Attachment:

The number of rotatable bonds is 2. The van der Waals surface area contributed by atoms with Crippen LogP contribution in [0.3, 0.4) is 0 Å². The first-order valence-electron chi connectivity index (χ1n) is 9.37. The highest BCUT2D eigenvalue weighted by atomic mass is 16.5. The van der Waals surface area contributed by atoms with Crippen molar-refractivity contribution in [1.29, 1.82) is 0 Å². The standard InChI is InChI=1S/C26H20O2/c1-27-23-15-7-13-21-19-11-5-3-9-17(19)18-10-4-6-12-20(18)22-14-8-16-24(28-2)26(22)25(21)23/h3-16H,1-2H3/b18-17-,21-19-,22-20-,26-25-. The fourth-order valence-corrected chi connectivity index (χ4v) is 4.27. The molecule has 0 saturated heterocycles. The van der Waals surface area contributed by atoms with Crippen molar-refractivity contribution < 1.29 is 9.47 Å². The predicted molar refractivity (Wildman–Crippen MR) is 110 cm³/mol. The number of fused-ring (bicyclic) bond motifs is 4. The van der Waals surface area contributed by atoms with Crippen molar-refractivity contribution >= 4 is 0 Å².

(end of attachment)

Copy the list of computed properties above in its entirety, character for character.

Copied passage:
The number of rotatable bonds is 2. The van der Waals surface area contributed by atoms with Crippen LogP contribution in [0.3, 0.4) is 0 Å². The first-order valence-electron chi connectivity index (χ1n) is 9.37. The highest BCUT2D eigenvalue weighted by atomic mass is 16.5. The van der Waals surface area contributed by atoms with Crippen molar-refractivity contribution in [1.29, 1.82) is 0 Å². The standard InChI is InChI=1S/C26H20O2/c1-27-23-15-7-13-21-19-11-5-3-9-17(19)18-10-4-6-12-20(18)22-14-8-16-24(28-2)26(22)25(21)23/h3-16H,1-2H3/b18-17-,21-19-,22-20-,26-25-. The fourth-order valence-corrected chi connectivity index (χ4v) is 4.27. The molecule has 0 saturated heterocycles. The van der Waals surface area contributed by atoms with Crippen molar-refractivity contribution < 1.29 is 9.47 Å². The predicted molar refractivity (Wildman–Crippen MR) is 110 cm³/mol. The number of fused-ring (bicyclic) bond motifs is 4. The van der Waals surface area contributed by atoms with Crippen molar-refractivity contribution >= 4 is 0 Å².